‘People would be starved of liberty of thought if…’: Know why Bom HC partly stayed IT Rules, 2021

Bombay High Court: The Division Bench of Dipankar Datta, CJ and G.S. Kulkarni, J., while addressing the petitions challenging the IT Rules, 2021 expressed that

Dissent in democracy is vital.

People would be starved of the liberty of thought and feel suffocated to exercise their right of freedom of speech and expression, if they are made to live in present times of content regulation on the internet with the Code of Ethics hanging over their head as the Sword of Damocles.


Instant petitions challenged the Information Technology (Intermediary Guidelines and Digital Media Ethics Code) Rules, 2021 on the ground that they were ultra vires the Information Technology Act, 2000 and the provisions of Articles 14, 19 (1)(a) and 19(1)(g) of the Constitution.


First petition was filed by the petitioner 1 company known as “The Leaflet”.

The second Petition was a Public Interest Litigation filed by Nikhil Mangesh Wagle who was stated to be in the field of journalism since the year 1977.


Petitioners contended that the 2021 rules were ex-facie draconian, arbitrary and patently ultra vires the provisions of the IT Act and the provisions of Articles 14, 19(1)(a) and 19(1)(g) of the Constitution, which guarantees fundamental rights to the petitioners.

Petitioners in the first petition

Petitioners in the first petition were aggrieved by Rules 9, 14 and 16.

9. Observance and adherence to the Code.—

(1) A publisher referred to in rule 8 shall observe and adhere to the Code of Ethics laid down in the Appendix annexed to these rules.

(2) Notwithstanding anything contained in these rules, a publisher referred to in rule 8 who contravenes any law for the time being in force, shall also be liable for consequential action as provided in such law which has so been contravened.

(3) For ensuring observance and adherence to the Code of Ethics by publishers operating in the territory of India, and for addressing the grievances made in relation to publishers under this Part, there shall be a three-tier structure as under—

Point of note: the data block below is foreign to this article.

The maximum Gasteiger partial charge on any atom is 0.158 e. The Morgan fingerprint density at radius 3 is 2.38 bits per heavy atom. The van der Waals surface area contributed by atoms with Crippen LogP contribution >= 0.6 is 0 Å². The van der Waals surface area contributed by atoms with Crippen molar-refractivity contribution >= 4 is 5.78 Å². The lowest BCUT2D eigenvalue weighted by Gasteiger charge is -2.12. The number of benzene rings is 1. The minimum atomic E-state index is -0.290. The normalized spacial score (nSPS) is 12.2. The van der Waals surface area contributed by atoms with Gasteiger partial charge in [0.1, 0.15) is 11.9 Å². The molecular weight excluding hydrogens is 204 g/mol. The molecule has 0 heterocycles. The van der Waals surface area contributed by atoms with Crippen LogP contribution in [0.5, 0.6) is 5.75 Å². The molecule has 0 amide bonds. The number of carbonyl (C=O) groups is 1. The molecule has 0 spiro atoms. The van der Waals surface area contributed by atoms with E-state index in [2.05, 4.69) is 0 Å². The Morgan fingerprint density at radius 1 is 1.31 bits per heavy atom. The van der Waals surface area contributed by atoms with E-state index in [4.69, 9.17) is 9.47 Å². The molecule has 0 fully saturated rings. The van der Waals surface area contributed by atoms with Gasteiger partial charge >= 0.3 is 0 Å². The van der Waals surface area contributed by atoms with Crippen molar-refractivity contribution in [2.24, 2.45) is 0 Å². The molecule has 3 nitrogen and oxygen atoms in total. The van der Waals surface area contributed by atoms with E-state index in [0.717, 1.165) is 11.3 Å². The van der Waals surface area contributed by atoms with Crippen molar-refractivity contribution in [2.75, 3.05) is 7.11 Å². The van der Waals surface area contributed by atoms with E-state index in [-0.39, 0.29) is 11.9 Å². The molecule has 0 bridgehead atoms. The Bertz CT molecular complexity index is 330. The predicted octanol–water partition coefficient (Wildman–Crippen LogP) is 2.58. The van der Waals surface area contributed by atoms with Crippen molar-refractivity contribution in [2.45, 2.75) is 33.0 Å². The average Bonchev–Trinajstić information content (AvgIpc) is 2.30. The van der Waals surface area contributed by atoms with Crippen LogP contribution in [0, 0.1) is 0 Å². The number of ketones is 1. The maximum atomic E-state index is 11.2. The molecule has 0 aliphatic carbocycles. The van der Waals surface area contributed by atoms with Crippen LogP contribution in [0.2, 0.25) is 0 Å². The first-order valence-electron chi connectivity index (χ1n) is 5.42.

(a)  Level I – Self-regulation by the publishers;

(b)  Level II – Self-regulation by the self-regulating bodies of the publishers;

(c) Level III – Oversight mechanism by the Central Government.


14. Inter-Departmental Committee.—

(1) The Ministry shall constitute an Inter- Departmental Committee, called the Committee, consisting of representatives from the Ministry of Information and Broadcasting, Ministry of Women and Child Development, Ministry of Law and Justice, Ministry of Home Affairs, Ministry of Electronics and Information Technology, Ministry of External Affairs, Ministry of Defence, and such other Ministries and Organisations, including domain experts, that it may decide to include in the Committee:

Provided that the Authorised Officer designated under sub-rule (2) of rule 13 shall be the Chairperson of such Committee.

(2) The Committee shall meet periodically and hear the following complaints regarding violation or  contravention of the Code of Ethics by the entities referred to in Rule 8 –

(a) arising out of the grievances in respect of the decisions taken at the Level I or II, including the cases where no such decision is taken within the time specified in the grievance redressal mechanism; or

(b) referred to it by the Ministry.

(3) Any complaint referred to the Committee, whether arising out of the grievances or referred to it by the Ministry, shall be in writing and may be sent either by mail or fax or by e-mail signed with electronic signature of the authorised representative of the entity referring the grievance, and the Committee shall ensure that such reference is assigned a number which is recorded along with the date and time of its receipt.

(4) The Ministry shall make all reasonable efforts to identify the entity referred to in Rule 8 which has created, published or hosted the content or part thereof, and where it is able to identify such entity, it shall issue a duly signed notice to such entity to appear and submit their reply and clarifications, if any, before the Committee.

(5) In the hearing, the Committee shall examine complaints or grievances, and may either accept or allow such complaint or grievance, and make the following recommendations to the Ministry, namely:—

(a) warning, censuring, admonishing or reprimanding such entity; or

(b)  requiring an apology by such entity; or

(c)  requiring such entity to include a warning  card or a disclaimer; or

(d) in case of online curated content, direct a publisher to—

(i) reclassify ratings of relevant content; or (ii) edit synopsis of relevant content; or
(iii) make appropriate modification in the  content descriptor, age classification and parental or access control;

(e) delete or modify content for preventing incitement to the commission of a cognisable offence relating to public order;